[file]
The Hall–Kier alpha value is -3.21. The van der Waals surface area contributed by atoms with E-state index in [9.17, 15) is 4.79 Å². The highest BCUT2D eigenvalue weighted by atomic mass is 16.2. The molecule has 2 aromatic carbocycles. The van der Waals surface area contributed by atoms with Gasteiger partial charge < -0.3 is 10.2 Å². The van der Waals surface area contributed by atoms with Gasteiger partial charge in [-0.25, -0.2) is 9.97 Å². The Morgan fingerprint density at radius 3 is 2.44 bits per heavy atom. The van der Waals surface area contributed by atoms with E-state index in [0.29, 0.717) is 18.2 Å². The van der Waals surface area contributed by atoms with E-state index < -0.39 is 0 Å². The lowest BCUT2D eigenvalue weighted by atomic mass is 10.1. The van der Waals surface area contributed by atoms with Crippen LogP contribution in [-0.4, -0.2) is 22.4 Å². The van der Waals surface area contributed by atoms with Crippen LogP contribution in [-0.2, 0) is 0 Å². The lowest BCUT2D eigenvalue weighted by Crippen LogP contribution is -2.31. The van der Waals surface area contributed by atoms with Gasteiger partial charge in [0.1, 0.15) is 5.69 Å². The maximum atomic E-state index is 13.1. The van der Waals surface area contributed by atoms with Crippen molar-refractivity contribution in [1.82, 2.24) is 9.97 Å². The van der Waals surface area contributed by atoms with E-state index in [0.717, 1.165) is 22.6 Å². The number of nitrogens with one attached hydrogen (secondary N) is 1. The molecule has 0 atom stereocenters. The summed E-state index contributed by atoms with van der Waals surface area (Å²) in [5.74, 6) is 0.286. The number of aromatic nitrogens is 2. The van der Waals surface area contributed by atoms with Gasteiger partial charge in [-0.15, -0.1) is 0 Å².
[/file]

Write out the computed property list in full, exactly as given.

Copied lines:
The Hall–Kier alpha value is -3.21. The van der Waals surface area contributed by atoms with E-state index in [9.17, 15) is 4.79 Å². The highest BCUT2D eigenvalue weighted by atomic mass is 16.2. The molecule has 2 aromatic carbocycles. The van der Waals surface area contributed by atoms with Gasteiger partial charge < -0.3 is 10.2 Å². The van der Waals surface area contributed by atoms with Gasteiger partial charge in [-0.25, -0.2) is 9.97 Å². The Morgan fingerprint density at radius 3 is 2.44 bits per heavy atom. The van der Waals surface area contributed by atoms with E-state index in [0.29, 0.717) is 18.2 Å². The van der Waals surface area contributed by atoms with E-state index < -0.39 is 0 Å². The lowest BCUT2D eigenvalue weighted by atomic mass is 10.1. The van der Waals surface area contributed by atoms with Crippen LogP contribution in [-0.4, -0.2) is 22.4 Å². The van der Waals surface area contributed by atoms with Crippen LogP contribution in [-0.2, 0) is 0 Å². The lowest BCUT2D eigenvalue weighted by Crippen LogP contribution is -2.31. The van der Waals surface area contributed by atoms with Gasteiger partial charge in [0.1, 0.15) is 5.69 Å². The maximum atomic E-state index is 13.1. The van der Waals surface area contributed by atoms with Crippen molar-refractivity contribution in [1.82, 2.24) is 9.97 Å². The van der Waals surface area contributed by atoms with E-state index in [0.717, 1.165) is 22.6 Å². The number of nitrogens with one attached hydrogen (secondary N) is 1. The molecule has 0 atom stereocenters. The summed E-state index contributed by atoms with van der Waals surface area (Å²) in [5.74, 6) is 0.286. The number of aromatic nitrogens is 2. The van der Waals surface area contributed by atoms with Gasteiger partial charge in [-0.15, -0.1) is 0 Å².